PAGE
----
Sunday, March 30, 2008

Memory eternal!

The New York Times reports the following:
Dith Pran, a photojournalist for The New York Times whose gruesome ordeal in the killing fields of Cambodia was re-created in a 1984 movie that gave him an eminence he tenaciously used to press for his people’s rights, died on Sunday at a hospital in New Brunswick, N.J. He was 65 and lived in Woodbridge, N.J.


He had been a journalistic partner of Mr. Schanberg, a Times correspondent assigned to Southeast Asia. He translated, took notes and pictures, and helped Mr. Schanberg maneuver in a fast-changing milieu. With the fall of Phnom Penh in 1975, Mr. Schanberg was forced from the country, and Mr. Dith became a prisoner of the Khmer Rouge, the Cambodian Communists.

Mr. Schanberg wrote about Mr. Dith in newspaper articles and in The New York Times Magazine, in a 1980 cover article titled “The Death and Life of Dith Pran.” (A book by the same title appeared in 1985.) The story became the basis of the movie “The Killing Fields.”
I have friends who survived the horror Mr. Dith went through. My prayers for Mr. Dith, for all who perished in the Killing Fields, all who suffered horribly under the Khmer Rouge, and for all who survived that horror.

Pie Jesu, Domine, dona eis requiem.

h/t to mcjoan at Daily Kos
--the BB


Kirstin said...

I had a college roommate who survived it, as well. Praying with you.

FranIAm said...

When I saw The Killing Fields, I was wrecked for days. What I did not know then, what I do know now, was that I was suffering from PTSD.

I look back at that moment, sitting in my car -weeping and heaving in a way that terrified me even more than the terror that I felt.

Perhaps that was the day the angel touched my shoulder and started me on my journey to healing.

As a result, that movie- that great man, has meant much to me as a reminder of what can be.

My heart aches at his passing, but it is also joyful that out of the depths he rose up and had such a remarkable journey and such profound impact.

Rest in peace.

johnieb said...

Oddly, (that's me, after all!) I was pretty calm throughout *The Killing Fields* until there was a newsreel segment of Nixon announcing the Cambodian Invasion. The next thing I knew, I felt my wife's elbow hard in my ribs accompanied by a fierce whisper "If you're gonna say that that loud, maybe you better take a break in the lobby."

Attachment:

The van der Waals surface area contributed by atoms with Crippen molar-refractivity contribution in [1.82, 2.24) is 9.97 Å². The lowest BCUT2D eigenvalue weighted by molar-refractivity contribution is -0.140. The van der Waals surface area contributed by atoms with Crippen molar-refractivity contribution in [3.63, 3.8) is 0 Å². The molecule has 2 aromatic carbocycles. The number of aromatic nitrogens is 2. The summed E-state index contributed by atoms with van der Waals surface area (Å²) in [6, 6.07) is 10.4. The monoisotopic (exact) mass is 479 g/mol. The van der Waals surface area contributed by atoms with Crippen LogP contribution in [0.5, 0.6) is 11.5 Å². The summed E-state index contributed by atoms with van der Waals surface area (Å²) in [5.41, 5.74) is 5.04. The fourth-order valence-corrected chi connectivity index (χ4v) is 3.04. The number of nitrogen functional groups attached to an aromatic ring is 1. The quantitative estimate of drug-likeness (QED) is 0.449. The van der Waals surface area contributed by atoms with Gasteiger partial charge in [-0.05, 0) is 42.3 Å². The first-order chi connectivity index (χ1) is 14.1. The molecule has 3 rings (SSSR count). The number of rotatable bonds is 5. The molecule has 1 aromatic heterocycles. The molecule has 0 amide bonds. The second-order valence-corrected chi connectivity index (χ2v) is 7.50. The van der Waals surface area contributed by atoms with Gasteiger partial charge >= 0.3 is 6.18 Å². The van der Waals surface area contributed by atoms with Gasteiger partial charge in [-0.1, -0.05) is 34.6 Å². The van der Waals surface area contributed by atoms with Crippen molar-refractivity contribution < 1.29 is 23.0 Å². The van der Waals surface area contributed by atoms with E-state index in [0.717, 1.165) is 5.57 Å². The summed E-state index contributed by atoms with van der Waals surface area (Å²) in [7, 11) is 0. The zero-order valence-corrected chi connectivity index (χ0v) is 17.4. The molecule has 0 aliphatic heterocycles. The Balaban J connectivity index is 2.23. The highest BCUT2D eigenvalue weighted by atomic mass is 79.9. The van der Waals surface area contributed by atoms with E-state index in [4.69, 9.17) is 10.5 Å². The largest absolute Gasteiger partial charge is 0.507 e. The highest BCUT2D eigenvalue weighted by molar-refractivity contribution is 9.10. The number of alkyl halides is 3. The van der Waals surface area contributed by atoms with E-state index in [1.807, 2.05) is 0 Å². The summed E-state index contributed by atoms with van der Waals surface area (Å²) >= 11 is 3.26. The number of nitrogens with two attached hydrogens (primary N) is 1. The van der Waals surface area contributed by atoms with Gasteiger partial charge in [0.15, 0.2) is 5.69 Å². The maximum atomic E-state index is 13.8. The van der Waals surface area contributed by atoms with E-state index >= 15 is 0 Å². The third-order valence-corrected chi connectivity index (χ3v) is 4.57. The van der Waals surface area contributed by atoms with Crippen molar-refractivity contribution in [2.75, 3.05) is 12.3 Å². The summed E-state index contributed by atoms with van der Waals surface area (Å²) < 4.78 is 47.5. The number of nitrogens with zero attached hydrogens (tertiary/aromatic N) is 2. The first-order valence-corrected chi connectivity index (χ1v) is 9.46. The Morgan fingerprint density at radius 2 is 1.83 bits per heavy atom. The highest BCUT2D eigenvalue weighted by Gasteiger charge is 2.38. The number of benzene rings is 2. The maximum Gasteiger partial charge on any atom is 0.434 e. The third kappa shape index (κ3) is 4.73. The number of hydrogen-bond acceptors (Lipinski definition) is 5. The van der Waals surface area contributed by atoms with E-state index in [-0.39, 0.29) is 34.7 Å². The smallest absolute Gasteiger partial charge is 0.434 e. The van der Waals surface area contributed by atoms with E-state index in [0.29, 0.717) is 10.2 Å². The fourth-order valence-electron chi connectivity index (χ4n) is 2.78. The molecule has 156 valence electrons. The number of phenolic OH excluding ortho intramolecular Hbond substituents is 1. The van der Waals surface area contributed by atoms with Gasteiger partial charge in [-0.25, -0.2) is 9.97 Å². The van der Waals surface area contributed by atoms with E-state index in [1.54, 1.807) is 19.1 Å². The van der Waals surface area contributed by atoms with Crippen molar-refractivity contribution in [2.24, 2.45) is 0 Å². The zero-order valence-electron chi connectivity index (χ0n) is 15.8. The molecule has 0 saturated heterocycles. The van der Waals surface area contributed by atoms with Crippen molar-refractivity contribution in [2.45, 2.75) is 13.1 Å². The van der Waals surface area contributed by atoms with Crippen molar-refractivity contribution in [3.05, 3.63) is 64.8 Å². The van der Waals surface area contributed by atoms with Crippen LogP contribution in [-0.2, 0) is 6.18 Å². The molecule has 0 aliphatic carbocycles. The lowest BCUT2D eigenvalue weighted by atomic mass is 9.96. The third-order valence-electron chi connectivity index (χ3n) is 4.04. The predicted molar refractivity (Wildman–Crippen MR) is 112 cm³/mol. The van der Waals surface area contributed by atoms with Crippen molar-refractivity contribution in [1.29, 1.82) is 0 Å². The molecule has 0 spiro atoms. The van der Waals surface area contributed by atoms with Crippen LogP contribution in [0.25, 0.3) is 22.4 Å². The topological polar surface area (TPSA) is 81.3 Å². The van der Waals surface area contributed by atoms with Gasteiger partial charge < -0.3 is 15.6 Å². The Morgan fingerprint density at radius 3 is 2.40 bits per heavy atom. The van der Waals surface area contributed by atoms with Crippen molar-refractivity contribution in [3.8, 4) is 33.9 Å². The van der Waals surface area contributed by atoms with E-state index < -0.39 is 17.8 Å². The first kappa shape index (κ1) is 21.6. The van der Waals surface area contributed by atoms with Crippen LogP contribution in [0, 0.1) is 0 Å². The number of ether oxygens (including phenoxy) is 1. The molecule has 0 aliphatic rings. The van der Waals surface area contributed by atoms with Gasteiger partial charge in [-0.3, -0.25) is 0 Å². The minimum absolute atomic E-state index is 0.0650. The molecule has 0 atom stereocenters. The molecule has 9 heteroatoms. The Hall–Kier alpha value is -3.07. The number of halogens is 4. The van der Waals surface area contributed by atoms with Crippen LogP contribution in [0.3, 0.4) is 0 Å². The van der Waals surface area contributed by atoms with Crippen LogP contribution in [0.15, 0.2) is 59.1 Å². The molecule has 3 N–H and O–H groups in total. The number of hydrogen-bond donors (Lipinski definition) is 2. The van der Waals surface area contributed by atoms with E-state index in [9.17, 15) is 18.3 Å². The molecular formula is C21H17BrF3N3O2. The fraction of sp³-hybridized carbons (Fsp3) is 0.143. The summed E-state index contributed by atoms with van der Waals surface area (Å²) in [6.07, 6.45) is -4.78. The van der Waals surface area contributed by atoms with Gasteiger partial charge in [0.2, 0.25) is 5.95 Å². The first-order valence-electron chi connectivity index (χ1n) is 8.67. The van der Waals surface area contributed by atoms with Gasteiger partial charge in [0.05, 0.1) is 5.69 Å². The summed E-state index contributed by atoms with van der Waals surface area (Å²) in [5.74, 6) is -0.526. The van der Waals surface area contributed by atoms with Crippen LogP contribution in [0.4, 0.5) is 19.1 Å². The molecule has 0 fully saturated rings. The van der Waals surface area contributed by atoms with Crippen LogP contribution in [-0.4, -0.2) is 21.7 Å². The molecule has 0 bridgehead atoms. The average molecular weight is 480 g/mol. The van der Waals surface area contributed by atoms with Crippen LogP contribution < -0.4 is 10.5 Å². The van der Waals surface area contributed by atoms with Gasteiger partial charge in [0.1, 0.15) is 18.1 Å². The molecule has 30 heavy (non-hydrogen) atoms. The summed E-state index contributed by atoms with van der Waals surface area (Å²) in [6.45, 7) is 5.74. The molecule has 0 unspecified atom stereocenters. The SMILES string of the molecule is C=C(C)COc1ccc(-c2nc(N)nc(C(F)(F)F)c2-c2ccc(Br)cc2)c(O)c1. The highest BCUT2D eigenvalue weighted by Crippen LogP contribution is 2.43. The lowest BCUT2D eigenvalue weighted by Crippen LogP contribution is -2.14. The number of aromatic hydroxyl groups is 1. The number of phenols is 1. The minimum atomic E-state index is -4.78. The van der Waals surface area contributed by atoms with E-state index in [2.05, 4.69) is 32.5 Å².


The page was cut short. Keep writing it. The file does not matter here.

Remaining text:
I have always felt revenge starts at the top.

johnieb said...

Lordy, I guess I'm still a little touchy; I do mourn the passing of this great man, and pray for his vindication and that of his people.

May he have passed through all suffering to the Light of all.

Paul said...

Johnieb, the memory of these horrors touch us deeply, and you are among those for whom it is especially painful. May we all move toward healing and wholeness, individually and collectively.

For me it has always been at a remove, but I have known so many whose lives were directly touched by genocide that I got sensitized by people I love.


johnieb said...

Thank you, Paul. I was explaining to myself today (again) that other people can talk about these things and be angry at them without it triggering unconscious level learned behaviors. I must remember that I have to back off before it gets too far, which is the reason I support wholeheartedly your (and Mimi's, and everybody else's) efforts to keep this issue before the public, but must not participate directly unless I am very careful; otherwise, I'm in a spin for a week.

Godde bless you, my friend.

Paul said...

Godde bless you too, my friend. Sometimes when I post stuff that confronts us with realities we'd rather ignore, I worry about what I might trigger for good folks like yourself. I am glad you try to monitor your responses and take care of yourself. I don't ever want to traumatize the friends I write for.

Mary Clara said...

Paul, thanks for this post. I too have been grieving and had no one to tell. Dith Pran has long been a hero of mine, and Cambodia one of the homes of my heart. I visited Siem Reap in 1964, when the horrors to come were not yet even imagined, and made a friend there whom I admired deeply -- a very literate man who was therefore probably one of those later murdered by the Khmer Rouge. That was Dith Pran's home town, too, and he probably knew my friend. I am grieving for both of them, for the beautiful little town and the pacific, sublimely hospitable people of that country who gave me such undeserved joy, and who suffered such undeserved horror and loss in the ensuing years.

Paul said...

Oh, Mary Clara, the Cambodian people are so wonderful. The friends I came to know through our church in Oakland have so enriched my life and I have only heard the stories they are willing to share for public consumption. As soon as I saw a small notice of Mr Dith's death I knew I wanted to honor him and hold the entire tale up for us once again.

We developed an annual Mass for the Victims and Survivors of the Cambodian Genocide to help us remember, witness, honor, and heal.

I am glad you experienced the beauty of the land and the people before the horrors.

johnieb said...

Thank you, Paul, but don't worry about me; it's only when I call out.

I have heard about the peaceful land that we destroyed; I lived less than 50 kilometers from Cambodia, and often much less, for six months. What the U S did there still grieves me, but I manage.

You think I'm bothered by what the Rev. Wright has said? You would be bothered by what I would say.